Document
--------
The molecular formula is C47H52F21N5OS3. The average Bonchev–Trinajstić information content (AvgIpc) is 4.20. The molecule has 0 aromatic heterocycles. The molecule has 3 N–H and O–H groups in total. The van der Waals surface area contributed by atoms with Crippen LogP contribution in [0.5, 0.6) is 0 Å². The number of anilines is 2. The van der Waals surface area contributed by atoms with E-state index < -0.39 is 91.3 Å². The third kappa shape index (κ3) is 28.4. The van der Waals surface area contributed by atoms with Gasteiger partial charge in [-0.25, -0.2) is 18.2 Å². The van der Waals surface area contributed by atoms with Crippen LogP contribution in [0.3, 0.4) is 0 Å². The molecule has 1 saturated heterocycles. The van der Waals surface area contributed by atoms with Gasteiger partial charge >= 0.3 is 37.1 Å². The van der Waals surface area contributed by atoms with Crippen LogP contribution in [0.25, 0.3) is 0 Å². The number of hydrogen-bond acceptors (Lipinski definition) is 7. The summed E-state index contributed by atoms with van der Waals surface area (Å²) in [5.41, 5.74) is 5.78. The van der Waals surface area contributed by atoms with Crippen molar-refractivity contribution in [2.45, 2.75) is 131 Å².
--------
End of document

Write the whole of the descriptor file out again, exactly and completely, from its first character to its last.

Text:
The molecular formula is C47H52F21N5OS3. The average Bonchev–Trinajstić information content (AvgIpc) is 4.20. The molecule has 0 aromatic heterocycles. The molecule has 3 N–H and O–H groups in total. The van der Waals surface area contributed by atoms with Crippen LogP contribution in [0.5, 0.6) is 0 Å². The number of anilines is 2. The van der Waals surface area contributed by atoms with E-state index < -0.39 is 91.3 Å². The third kappa shape index (κ3) is 28.4. The van der Waals surface area contributed by atoms with Gasteiger partial charge in [-0.25, -0.2) is 18.2 Å². The van der Waals surface area contributed by atoms with Crippen LogP contribution in [0.3, 0.4) is 0 Å². The molecule has 1 saturated heterocycles. The van der Waals surface area contributed by atoms with Gasteiger partial charge >= 0.3 is 37.1 Å². The van der Waals surface area contributed by atoms with Crippen LogP contribution in [0.25, 0.3) is 0 Å². The number of hydrogen-bond acceptors (Lipinski definition) is 7. The summed E-state index contributed by atoms with van der Waals surface area (Å²) in [5.41, 5.74) is 5.78. The van der Waals surface area contributed by atoms with Crippen molar-refractivity contribution in [2.45, 2.75) is 131 Å².